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Let $R$ be an integral domain, and $A , B$ be non trivial ideals of $R$. Then prove that $|A \cap B|>1$.

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Let $0 \ne a \in A$, $0 \ne b \in B$; we know such $a, b$ exist by virtue of the assumption that $A$ and $B$ are nontrivial. Then since $A$ and $B$ are ideals of the integral domain $R$, we have $0 \ne ab \in A$ and $0 \ne ab \in B$, whence $ab \in A \cap B$. Furthermore, for any $r \in R$, we have $abr \in A$ and $abr \in B$, so that in fact $abr \in A \cap B$, or $(ab) = abR \subset A \cap B$. Now for nonzero $s \in R$ the map $\phi_s: R \to R$ defined by $\phi_s(c) = sc$ is clearly injective, for if $\phi_s(c_1) = \phi_s(c_2)$ then $sc_1 = sc_2$, so by the cancellation property of integral domains we have $c_1 = c_2$. Also, we see that $\phi_{ab}(R) = abR \subset A \cap B$. Thus $A \cap B$ has a subset, $abR$, with $\mid abR \mid = \mid R \mid$. Since nontrivial integral domains $R$ must have $0 \ne 1$, $\mid R \mid \ge 2$, whence $\mid abR \mid \ge 2$. Since $abR \subset A \cap B$, we have $\mid A \cap B \mid \ge 2$; in fact, we have shown that $\mid A \cap B \mid \ge \mid R \mid$; but since $A \cap B \subset R$, we indeed obtain $\mid A \cap B \mid = \mid R \mid$ as well. QED.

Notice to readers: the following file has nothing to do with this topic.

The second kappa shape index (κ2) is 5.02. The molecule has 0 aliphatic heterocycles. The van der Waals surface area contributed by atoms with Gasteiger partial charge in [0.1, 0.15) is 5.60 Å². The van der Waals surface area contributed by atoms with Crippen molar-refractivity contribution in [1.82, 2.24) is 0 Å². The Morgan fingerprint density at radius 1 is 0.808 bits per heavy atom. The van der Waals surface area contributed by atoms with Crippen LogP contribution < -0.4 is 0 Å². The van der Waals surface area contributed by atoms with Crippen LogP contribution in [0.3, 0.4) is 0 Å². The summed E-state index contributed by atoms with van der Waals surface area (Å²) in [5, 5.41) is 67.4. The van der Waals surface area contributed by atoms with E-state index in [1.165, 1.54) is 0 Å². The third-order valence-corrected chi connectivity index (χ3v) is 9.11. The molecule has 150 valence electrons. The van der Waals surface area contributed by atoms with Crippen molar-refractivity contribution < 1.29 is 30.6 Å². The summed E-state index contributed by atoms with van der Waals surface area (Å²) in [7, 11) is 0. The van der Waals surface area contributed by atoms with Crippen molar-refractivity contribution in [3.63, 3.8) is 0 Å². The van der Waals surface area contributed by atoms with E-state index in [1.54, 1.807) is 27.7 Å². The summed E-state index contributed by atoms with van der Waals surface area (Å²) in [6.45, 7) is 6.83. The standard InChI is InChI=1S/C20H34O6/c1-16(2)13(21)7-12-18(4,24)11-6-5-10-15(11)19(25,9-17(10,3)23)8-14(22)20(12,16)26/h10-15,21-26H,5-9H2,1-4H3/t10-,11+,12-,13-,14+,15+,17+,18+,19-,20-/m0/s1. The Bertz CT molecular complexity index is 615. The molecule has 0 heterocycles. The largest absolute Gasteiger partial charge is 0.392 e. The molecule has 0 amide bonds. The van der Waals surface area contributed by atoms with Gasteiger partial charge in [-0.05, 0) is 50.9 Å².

Hope this helps. Cheerio,

and as always,

Fiat Lux!!!

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    $\begingroup$ Dear RobertLewis: everything after "Furthermore" is superfluous. Before "Furthermore" you've already shown $A\cap B$ contains an element other than $0$, so already $|A\cap B|>1$. Please consider striking out the rest: it might be confounding to readers. Regards. $\endgroup$ – rschwieb Dec 15 '13 at 14:22
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We know that $0\in A$ and $0\in B$. Let $a\in A$ and $b\in B$. Then $ab\in A\cap B$. Since $R$ is a integral domain, $ab\neq 0$.

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